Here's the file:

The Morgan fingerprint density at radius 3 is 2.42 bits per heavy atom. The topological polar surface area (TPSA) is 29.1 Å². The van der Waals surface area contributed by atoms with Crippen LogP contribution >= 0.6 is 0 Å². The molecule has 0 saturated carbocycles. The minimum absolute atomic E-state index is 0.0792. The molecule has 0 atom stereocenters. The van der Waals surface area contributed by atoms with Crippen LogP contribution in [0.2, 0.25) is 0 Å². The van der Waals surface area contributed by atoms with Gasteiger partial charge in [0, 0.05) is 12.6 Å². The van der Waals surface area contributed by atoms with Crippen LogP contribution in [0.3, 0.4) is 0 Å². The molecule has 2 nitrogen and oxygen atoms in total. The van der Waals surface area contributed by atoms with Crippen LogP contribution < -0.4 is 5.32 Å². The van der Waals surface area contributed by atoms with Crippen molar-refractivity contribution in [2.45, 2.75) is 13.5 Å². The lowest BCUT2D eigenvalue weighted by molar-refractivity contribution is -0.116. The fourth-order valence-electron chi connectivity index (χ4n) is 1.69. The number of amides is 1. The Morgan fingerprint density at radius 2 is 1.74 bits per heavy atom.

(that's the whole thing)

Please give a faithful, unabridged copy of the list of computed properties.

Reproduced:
The Morgan fingerprint density at radius 3 is 2.42 bits per heavy atom. The topological polar surface area (TPSA) is 29.1 Å². The van der Waals surface area contributed by atoms with Crippen LogP contribution >= 0.6 is 0 Å². The molecule has 0 saturated carbocycles. The minimum absolute atomic E-state index is 0.0792. The molecule has 0 atom stereocenters. The van der Waals surface area contributed by atoms with Crippen LogP contribution in [0.2, 0.25) is 0 Å². The van der Waals surface area contributed by atoms with Gasteiger partial charge in [0, 0.05) is 12.6 Å². The van der Waals surface area contributed by atoms with Crippen LogP contribution in [0.3, 0.4) is 0 Å². The molecule has 2 nitrogen and oxygen atoms in total. The van der Waals surface area contributed by atoms with Crippen LogP contribution < -0.4 is 5.32 Å². The van der Waals surface area contributed by atoms with Crippen molar-refractivity contribution in [2.45, 2.75) is 13.5 Å². The lowest BCUT2D eigenvalue weighted by molar-refractivity contribution is -0.116. The fourth-order valence-electron chi connectivity index (χ4n) is 1.69. The number of amides is 1. The Morgan fingerprint density at radius 2 is 1.74 bits per heavy atom.